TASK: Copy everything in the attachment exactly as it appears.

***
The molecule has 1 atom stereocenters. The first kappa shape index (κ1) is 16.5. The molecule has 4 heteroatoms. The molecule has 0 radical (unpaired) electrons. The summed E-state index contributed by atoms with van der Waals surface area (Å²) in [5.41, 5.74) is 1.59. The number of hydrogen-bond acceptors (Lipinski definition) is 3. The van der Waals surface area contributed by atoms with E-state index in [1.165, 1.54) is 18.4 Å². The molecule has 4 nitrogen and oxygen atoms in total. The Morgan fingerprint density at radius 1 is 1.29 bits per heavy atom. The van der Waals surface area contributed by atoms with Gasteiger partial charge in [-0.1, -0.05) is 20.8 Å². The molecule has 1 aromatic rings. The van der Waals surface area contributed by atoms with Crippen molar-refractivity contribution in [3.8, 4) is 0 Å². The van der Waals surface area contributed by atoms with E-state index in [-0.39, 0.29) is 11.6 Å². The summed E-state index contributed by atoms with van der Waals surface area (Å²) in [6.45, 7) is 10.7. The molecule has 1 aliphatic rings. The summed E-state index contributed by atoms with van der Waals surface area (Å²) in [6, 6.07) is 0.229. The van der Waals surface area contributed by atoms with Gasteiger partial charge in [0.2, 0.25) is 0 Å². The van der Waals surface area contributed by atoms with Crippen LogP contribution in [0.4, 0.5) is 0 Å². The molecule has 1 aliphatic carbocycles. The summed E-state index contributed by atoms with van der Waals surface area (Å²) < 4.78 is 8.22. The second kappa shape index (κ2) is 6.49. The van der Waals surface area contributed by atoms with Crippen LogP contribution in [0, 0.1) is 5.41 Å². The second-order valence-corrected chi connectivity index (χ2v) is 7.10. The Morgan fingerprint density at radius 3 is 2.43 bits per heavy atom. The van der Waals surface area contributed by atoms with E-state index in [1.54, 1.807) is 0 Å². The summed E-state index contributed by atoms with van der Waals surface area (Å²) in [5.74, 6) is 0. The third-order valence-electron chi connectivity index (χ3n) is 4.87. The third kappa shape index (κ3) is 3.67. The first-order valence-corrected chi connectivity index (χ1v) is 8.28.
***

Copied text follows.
The molecule has 1 atom stereocenters. The first kappa shape index (κ1) is 16.5. The molecule has 4 heteroatoms. The molecule has 0 radical (unpaired) electrons. The summed E-state index contributed by atoms with van der Waals surface area (Å²) in [5.41, 5.74) is 1.59. The number of hydrogen-bond acceptors (Lipinski definition) is 3. The van der Waals surface area contributed by atoms with E-state index in [1.165, 1.54) is 18.4 Å². The molecule has 4 nitrogen and oxygen atoms in total. The Morgan fingerprint density at radius 1 is 1.29 bits per heavy atom. The van der Waals surface area contributed by atoms with Gasteiger partial charge in [-0.1, -0.05) is 20.8 Å². The molecule has 1 aromatic rings. The van der Waals surface area contributed by atoms with Crippen molar-refractivity contribution in [3.8, 4) is 0 Å². The van der Waals surface area contributed by atoms with E-state index in [-0.39, 0.29) is 11.6 Å². The summed E-state index contributed by atoms with van der Waals surface area (Å²) in [6.45, 7) is 10.7. The molecule has 1 aliphatic rings. The summed E-state index contributed by atoms with van der Waals surface area (Å²) in [6, 6.07) is 0.229. The van der Waals surface area contributed by atoms with Gasteiger partial charge in [0.2, 0.25) is 0 Å². The van der Waals surface area contributed by atoms with Crippen LogP contribution in [0.4, 0.5) is 0 Å². The molecule has 1 aliphatic carbocycles. The summed E-state index contributed by atoms with van der Waals surface area (Å²) < 4.78 is 8.22. The second kappa shape index (κ2) is 6.49. The van der Waals surface area contributed by atoms with Crippen LogP contribution in [0, 0.1) is 5.41 Å². The second-order valence-corrected chi connectivity index (χ2v) is 7.10. The Morgan fingerprint density at radius 3 is 2.43 bits per heavy atom. The van der Waals surface area contributed by atoms with E-state index in [1.54, 1.807) is 0 Å². The summed E-state index contributed by atoms with van der Waals surface area (Å²) in [5.74, 6) is 0. The third-order valence-electron chi connectivity index (χ3n) is 4.87. The third kappa shape index (κ3) is 3.67. The first-order valence-corrected chi connectivity index (χ1v) is 8.28.